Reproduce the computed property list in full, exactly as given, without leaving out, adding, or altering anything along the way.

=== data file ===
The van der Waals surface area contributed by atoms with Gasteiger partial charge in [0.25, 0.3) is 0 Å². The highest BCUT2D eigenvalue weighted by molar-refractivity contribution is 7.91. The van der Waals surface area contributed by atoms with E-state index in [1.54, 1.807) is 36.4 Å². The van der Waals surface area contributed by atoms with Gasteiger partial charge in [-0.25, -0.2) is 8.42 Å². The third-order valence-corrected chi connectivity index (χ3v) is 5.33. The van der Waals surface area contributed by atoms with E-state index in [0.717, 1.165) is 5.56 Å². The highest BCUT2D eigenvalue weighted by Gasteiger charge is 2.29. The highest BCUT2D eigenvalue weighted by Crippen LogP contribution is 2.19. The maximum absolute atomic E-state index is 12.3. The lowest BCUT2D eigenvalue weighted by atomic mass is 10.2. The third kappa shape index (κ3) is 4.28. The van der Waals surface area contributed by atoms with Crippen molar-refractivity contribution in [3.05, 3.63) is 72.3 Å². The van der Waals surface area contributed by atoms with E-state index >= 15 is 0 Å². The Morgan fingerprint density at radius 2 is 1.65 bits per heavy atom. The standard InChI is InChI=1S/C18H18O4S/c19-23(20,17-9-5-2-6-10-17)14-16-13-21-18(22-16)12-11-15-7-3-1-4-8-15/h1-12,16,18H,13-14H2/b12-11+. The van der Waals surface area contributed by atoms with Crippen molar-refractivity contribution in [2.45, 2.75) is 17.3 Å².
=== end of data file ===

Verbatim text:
The van der Waals surface area contributed by atoms with Gasteiger partial charge in [0.25, 0.3) is 0 Å². The highest BCUT2D eigenvalue weighted by molar-refractivity contribution is 7.91. The van der Waals surface area contributed by atoms with E-state index in [1.54, 1.807) is 36.4 Å². The van der Waals surface area contributed by atoms with Gasteiger partial charge in [-0.25, -0.2) is 8.42 Å². The third-order valence-corrected chi connectivity index (χ3v) is 5.33. The van der Waals surface area contributed by atoms with E-state index in [0.717, 1.165) is 5.56 Å². The highest BCUT2D eigenvalue weighted by Gasteiger charge is 2.29. The highest BCUT2D eigenvalue weighted by Crippen LogP contribution is 2.19. The maximum absolute atomic E-state index is 12.3. The lowest BCUT2D eigenvalue weighted by atomic mass is 10.2. The third kappa shape index (κ3) is 4.28. The van der Waals surface area contributed by atoms with Crippen molar-refractivity contribution in [3.05, 3.63) is 72.3 Å². The van der Waals surface area contributed by atoms with E-state index >= 15 is 0 Å². The Morgan fingerprint density at radius 2 is 1.65 bits per heavy atom. The standard InChI is InChI=1S/C18H18O4S/c19-23(20,17-9-5-2-6-10-17)14-16-13-21-18(22-16)12-11-15-7-3-1-4-8-15/h1-12,16,18H,13-14H2/b12-11+. The van der Waals surface area contributed by atoms with Crippen molar-refractivity contribution in [2.45, 2.75) is 17.3 Å².